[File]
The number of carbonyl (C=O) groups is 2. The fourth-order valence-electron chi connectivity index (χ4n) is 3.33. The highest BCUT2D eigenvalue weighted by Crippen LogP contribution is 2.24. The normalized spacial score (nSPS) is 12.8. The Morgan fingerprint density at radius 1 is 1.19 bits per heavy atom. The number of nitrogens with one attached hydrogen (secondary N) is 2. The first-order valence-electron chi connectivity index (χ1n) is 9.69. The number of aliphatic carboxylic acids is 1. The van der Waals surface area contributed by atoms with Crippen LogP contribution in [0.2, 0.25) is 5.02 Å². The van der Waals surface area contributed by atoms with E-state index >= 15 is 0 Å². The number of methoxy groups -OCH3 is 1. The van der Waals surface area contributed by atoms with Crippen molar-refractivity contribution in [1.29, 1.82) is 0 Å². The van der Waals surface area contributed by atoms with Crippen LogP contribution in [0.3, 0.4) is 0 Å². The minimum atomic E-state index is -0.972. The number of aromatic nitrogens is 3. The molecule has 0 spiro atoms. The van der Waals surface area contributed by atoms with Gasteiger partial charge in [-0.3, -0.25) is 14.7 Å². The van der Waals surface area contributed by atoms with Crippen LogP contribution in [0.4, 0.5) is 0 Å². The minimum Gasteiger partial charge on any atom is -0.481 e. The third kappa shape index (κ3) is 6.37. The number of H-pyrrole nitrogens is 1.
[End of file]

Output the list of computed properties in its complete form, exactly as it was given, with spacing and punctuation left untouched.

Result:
The number of carbonyl (C=O) groups is 2. The fourth-order valence-electron chi connectivity index (χ4n) is 3.33. The highest BCUT2D eigenvalue weighted by Crippen LogP contribution is 2.24. The normalized spacial score (nSPS) is 12.8. The Morgan fingerprint density at radius 1 is 1.19 bits per heavy atom. The number of nitrogens with one attached hydrogen (secondary N) is 2. The first-order valence-electron chi connectivity index (χ1n) is 9.69. The number of aliphatic carboxylic acids is 1. The van der Waals surface area contributed by atoms with Crippen LogP contribution in [0.2, 0.25) is 5.02 Å². The van der Waals surface area contributed by atoms with E-state index >= 15 is 0 Å². The number of methoxy groups -OCH3 is 1. The van der Waals surface area contributed by atoms with Crippen molar-refractivity contribution in [1.29, 1.82) is 0 Å². The van der Waals surface area contributed by atoms with Crippen LogP contribution in [0.3, 0.4) is 0 Å². The minimum atomic E-state index is -0.972. The number of aromatic nitrogens is 3. The molecule has 0 spiro atoms. The van der Waals surface area contributed by atoms with Gasteiger partial charge in [-0.3, -0.25) is 14.7 Å². The van der Waals surface area contributed by atoms with Crippen LogP contribution in [0.4, 0.5) is 0 Å². The minimum Gasteiger partial charge on any atom is -0.481 e. The third kappa shape index (κ3) is 6.37. The number of H-pyrrole nitrogens is 1.